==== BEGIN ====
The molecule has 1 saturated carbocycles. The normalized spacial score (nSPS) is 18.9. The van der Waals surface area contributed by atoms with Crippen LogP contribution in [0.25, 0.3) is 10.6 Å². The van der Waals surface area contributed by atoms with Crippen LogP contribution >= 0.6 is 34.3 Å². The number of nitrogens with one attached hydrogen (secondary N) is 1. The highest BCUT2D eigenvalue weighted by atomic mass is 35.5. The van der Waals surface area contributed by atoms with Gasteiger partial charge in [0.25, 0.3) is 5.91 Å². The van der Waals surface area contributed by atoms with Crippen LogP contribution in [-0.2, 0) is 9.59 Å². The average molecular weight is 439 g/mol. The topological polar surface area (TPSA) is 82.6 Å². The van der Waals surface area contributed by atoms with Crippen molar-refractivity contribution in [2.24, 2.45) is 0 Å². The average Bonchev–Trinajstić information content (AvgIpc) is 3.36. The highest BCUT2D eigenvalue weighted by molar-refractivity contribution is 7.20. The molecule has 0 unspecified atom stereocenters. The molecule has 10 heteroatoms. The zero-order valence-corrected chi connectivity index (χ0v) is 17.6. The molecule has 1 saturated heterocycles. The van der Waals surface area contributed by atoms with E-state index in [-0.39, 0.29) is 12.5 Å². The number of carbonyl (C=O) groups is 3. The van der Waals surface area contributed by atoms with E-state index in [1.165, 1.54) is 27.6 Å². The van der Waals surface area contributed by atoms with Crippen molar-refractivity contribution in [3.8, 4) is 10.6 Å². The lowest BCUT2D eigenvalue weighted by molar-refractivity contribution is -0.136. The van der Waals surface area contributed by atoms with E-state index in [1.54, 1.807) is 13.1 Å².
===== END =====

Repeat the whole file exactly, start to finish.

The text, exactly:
The molecule has 1 saturated carbocycles. The normalized spacial score (nSPS) is 18.9. The van der Waals surface area contributed by atoms with Crippen LogP contribution in [0.25, 0.3) is 10.6 Å². The van der Waals surface area contributed by atoms with Crippen LogP contribution >= 0.6 is 34.3 Å². The number of nitrogens with one attached hydrogen (secondary N) is 1. The highest BCUT2D eigenvalue weighted by atomic mass is 35.5. The van der Waals surface area contributed by atoms with Gasteiger partial charge in [0.25, 0.3) is 5.91 Å². The van der Waals surface area contributed by atoms with Crippen LogP contribution in [-0.2, 0) is 9.59 Å². The average molecular weight is 439 g/mol. The topological polar surface area (TPSA) is 82.6 Å². The van der Waals surface area contributed by atoms with Crippen molar-refractivity contribution in [2.24, 2.45) is 0 Å². The average Bonchev–Trinajstić information content (AvgIpc) is 3.36. The highest BCUT2D eigenvalue weighted by molar-refractivity contribution is 7.20. The molecule has 0 unspecified atom stereocenters. The molecule has 10 heteroatoms. The zero-order valence-corrected chi connectivity index (χ0v) is 17.6. The molecule has 1 saturated heterocycles. The van der Waals surface area contributed by atoms with E-state index in [-0.39, 0.29) is 12.5 Å². The number of carbonyl (C=O) groups is 3. The van der Waals surface area contributed by atoms with E-state index in [1.165, 1.54) is 27.6 Å². The van der Waals surface area contributed by atoms with Crippen molar-refractivity contribution in [3.8, 4) is 10.6 Å². The lowest BCUT2D eigenvalue weighted by molar-refractivity contribution is -0.136. The van der Waals surface area contributed by atoms with E-state index in [1.54, 1.807) is 13.1 Å².